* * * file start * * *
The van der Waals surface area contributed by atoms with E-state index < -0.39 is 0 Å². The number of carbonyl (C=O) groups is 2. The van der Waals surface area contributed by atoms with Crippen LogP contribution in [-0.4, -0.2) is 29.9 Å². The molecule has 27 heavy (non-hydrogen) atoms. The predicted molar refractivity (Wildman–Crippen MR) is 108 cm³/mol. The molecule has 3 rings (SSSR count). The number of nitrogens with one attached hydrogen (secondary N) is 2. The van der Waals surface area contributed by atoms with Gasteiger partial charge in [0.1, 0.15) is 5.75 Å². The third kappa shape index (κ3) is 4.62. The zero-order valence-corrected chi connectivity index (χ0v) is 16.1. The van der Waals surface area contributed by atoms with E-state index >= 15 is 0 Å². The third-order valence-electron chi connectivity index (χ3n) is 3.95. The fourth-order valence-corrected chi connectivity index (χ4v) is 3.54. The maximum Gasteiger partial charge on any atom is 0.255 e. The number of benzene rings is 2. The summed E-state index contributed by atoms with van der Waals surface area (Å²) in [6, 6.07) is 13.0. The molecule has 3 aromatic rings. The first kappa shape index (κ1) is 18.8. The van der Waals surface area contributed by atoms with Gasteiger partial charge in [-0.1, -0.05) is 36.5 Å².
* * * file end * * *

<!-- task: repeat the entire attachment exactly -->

The van der Waals surface area contributed by atoms with E-state index < -0.39 is 0 Å². The number of carbonyl (C=O) groups is 2. The van der Waals surface area contributed by atoms with Crippen LogP contribution in [-0.4, -0.2) is 29.9 Å². The molecule has 27 heavy (non-hydrogen) atoms. The predicted molar refractivity (Wildman–Crippen MR) is 108 cm³/mol. The molecule has 3 rings (SSSR count). The number of nitrogens with one attached hydrogen (secondary N) is 2. The van der Waals surface area contributed by atoms with Gasteiger partial charge in [0.1, 0.15) is 5.75 Å². The third kappa shape index (κ3) is 4.62. The zero-order valence-corrected chi connectivity index (χ0v) is 16.1. The van der Waals surface area contributed by atoms with E-state index >= 15 is 0 Å². The third-order valence-electron chi connectivity index (χ3n) is 3.95. The fourth-order valence-corrected chi connectivity index (χ4v) is 3.54. The maximum Gasteiger partial charge on any atom is 0.255 e. The number of benzene rings is 2. The summed E-state index contributed by atoms with van der Waals surface area (Å²) in [6, 6.07) is 13.0. The molecule has 3 aromatic rings. The first kappa shape index (κ1) is 18.8. The van der Waals surface area contributed by atoms with Gasteiger partial charge in [-0.1, -0.05) is 36.5 Å².